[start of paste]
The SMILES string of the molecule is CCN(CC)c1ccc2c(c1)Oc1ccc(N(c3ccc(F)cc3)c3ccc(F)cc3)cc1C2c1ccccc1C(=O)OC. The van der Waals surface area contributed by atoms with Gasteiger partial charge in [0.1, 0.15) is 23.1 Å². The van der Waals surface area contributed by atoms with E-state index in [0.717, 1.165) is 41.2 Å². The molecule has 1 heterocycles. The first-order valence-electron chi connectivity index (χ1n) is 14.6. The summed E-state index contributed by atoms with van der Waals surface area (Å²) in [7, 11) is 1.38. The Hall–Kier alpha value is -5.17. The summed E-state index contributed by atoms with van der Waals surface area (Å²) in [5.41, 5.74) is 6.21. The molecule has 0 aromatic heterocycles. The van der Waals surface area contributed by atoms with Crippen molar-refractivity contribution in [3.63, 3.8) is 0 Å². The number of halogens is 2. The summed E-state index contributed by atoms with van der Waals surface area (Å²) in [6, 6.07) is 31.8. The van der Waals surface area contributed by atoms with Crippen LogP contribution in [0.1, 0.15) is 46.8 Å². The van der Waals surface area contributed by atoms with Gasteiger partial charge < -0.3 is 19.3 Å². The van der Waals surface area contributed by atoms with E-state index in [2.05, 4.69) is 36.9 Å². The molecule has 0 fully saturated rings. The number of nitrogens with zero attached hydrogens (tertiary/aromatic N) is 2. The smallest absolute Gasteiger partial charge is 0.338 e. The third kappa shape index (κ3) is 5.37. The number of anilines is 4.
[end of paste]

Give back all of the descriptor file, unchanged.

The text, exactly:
The SMILES string of the molecule is CCN(CC)c1ccc2c(c1)Oc1ccc(N(c3ccc(F)cc3)c3ccc(F)cc3)cc1C2c1ccccc1C(=O)OC. The van der Waals surface area contributed by atoms with Gasteiger partial charge in [0.1, 0.15) is 23.1 Å². The van der Waals surface area contributed by atoms with E-state index in [0.717, 1.165) is 41.2 Å². The molecule has 1 heterocycles. The first-order valence-electron chi connectivity index (χ1n) is 14.6. The summed E-state index contributed by atoms with van der Waals surface area (Å²) in [7, 11) is 1.38. The Hall–Kier alpha value is -5.17. The summed E-state index contributed by atoms with van der Waals surface area (Å²) in [5.41, 5.74) is 6.21. The molecule has 0 aromatic heterocycles. The van der Waals surface area contributed by atoms with Crippen molar-refractivity contribution in [3.63, 3.8) is 0 Å². The number of halogens is 2. The summed E-state index contributed by atoms with van der Waals surface area (Å²) in [6, 6.07) is 31.8. The van der Waals surface area contributed by atoms with Crippen LogP contribution in [0.1, 0.15) is 46.8 Å². The van der Waals surface area contributed by atoms with Gasteiger partial charge < -0.3 is 19.3 Å². The van der Waals surface area contributed by atoms with E-state index in [2.05, 4.69) is 36.9 Å². The molecule has 0 fully saturated rings. The number of nitrogens with zero attached hydrogens (tertiary/aromatic N) is 2. The smallest absolute Gasteiger partial charge is 0.338 e. The third kappa shape index (κ3) is 5.37. The number of anilines is 4.